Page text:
To make those voices heard, America’s public television and radio stations have come together to launch an unprecedented project – “170 Million Americans for Public Broadcasting” – to create a network of local rallying points for members, listeners, viewers and others who value public media as a source of non-partisan news, local cultural programming and non-commercial educational programs. KPBS is proud to be a part of that effort.

And, now, we’re asking you to join as well.

The heart of the project is a web site – – that gives supporters of public media a way to register their support and to put that support into action. Please check out the site and lend your name to this important effort. It takes just a few seconds of your time, a few clicks at the keyboard, and three pieces of information – your name, email address and ZIP code. The impact of your participation will be felt all year long as we stand up for America’s public broadcasters.

This is an exciting project. I look forward to updating you on its progress and celebrating a positive outcome together.

Thank you.

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Avatar for user 'EJohnB'

EJohnB | March 8, 2011 at 5:16 p.m. ― 6 years ago

KPBS urges us to write our Congress person, meanwhile, the AP reports:

"WASHINGTON – A National Public Radio executive was captured on hidden camera calling the tea party movement racist and xenophobic and said NPR would be better off without federal funding, in an embarrassment likely to fuel the latest round of conservative attacks on public broadcasting.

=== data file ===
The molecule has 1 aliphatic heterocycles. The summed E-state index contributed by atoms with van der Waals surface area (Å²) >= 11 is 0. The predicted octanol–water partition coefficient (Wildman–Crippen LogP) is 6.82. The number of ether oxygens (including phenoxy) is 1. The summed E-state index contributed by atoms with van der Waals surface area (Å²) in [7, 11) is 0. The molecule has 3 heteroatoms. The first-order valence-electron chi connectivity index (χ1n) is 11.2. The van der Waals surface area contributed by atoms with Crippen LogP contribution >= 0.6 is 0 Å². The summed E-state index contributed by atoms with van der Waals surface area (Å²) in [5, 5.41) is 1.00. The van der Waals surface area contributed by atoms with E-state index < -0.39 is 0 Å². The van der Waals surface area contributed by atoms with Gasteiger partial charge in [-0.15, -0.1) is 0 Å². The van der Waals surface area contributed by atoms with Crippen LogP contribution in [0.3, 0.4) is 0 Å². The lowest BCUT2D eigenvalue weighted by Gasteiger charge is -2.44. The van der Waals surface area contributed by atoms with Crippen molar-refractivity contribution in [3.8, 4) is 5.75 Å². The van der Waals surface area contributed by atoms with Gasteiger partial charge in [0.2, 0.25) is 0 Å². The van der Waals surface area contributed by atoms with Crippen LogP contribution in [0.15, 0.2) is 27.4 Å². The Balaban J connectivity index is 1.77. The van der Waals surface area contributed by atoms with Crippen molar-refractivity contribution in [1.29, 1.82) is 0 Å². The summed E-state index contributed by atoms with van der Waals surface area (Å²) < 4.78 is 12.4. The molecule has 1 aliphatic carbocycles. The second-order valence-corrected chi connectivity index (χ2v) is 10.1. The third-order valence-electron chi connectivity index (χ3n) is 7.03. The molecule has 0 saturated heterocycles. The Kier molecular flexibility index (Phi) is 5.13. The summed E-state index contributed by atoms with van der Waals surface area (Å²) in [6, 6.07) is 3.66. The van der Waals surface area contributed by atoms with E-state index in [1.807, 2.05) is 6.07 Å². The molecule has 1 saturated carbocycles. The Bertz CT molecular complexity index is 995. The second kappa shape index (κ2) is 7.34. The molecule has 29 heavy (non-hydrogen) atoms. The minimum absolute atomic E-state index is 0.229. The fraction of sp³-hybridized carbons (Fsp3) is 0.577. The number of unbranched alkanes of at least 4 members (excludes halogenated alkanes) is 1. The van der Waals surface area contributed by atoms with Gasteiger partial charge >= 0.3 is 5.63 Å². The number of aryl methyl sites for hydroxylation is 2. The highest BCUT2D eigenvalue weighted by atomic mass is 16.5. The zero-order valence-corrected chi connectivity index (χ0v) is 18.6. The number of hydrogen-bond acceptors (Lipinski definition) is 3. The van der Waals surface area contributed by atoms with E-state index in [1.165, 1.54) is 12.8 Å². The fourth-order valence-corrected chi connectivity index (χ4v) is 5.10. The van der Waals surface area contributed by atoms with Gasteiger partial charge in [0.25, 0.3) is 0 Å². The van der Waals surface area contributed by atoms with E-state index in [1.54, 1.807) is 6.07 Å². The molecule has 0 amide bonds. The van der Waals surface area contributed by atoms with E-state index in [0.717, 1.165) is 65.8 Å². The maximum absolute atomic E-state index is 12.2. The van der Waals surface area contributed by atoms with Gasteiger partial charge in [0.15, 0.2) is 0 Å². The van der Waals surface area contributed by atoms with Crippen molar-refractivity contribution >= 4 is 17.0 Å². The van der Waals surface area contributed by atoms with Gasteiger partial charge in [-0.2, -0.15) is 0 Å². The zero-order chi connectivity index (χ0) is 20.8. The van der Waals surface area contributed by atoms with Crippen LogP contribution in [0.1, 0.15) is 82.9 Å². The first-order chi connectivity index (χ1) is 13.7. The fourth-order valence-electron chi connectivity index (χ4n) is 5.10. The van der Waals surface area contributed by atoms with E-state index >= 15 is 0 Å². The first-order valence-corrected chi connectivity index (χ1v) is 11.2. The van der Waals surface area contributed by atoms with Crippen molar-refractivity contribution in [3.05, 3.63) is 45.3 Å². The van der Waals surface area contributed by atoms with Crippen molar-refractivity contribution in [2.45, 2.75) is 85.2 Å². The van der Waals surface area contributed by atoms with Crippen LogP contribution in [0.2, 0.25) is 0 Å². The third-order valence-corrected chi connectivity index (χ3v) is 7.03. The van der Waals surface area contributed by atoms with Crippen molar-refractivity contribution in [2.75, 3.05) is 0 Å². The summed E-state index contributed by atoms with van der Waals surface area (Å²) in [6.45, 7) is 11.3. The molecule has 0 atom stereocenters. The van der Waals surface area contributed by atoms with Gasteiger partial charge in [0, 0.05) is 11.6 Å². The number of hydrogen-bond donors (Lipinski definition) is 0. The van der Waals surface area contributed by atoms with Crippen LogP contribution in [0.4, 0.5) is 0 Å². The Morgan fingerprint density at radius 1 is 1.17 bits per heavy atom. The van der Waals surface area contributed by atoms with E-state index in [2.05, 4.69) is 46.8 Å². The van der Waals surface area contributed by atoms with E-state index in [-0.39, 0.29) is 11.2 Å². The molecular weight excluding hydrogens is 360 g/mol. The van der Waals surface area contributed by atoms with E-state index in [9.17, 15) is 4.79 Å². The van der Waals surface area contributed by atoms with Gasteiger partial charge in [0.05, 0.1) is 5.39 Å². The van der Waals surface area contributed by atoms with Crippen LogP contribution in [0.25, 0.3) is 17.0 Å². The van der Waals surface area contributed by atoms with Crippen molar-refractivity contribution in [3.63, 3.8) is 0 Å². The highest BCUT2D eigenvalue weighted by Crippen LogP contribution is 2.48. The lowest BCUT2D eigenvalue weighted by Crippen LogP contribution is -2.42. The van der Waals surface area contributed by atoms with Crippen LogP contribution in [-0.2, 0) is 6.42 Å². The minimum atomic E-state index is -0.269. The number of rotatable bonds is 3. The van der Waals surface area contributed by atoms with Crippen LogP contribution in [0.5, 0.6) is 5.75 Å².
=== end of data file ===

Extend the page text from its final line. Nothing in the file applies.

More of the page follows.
The video was posted Tuesday by James O'Keefe, the same activist whose undercover videos have targeted other groups opposed by conservatives, like the community organizing group ACORN and Planned Parenthood.

It drew swift reaction from Republicans in Congress, who are renewing efforts to cut funding to public broadcasters. NPR and PBS have long been targets of conservatives who claim their programming has a left-wing bias. Similar efforts in the 1990s and 2005 were not successful, although public broadcasters take the threat seriously.

National Public Radio said in a statement that it was "appalled" by the comments from Ron Schiller, the president of NPR's fundraising arm and a senior vice president for development."

Which is it, Mr. Karlo? Does KPBS want to feed at the public trough or would Public Broadcasting be better off depending entirely on its liberal donors to be able to freely disseminate its generally far left message?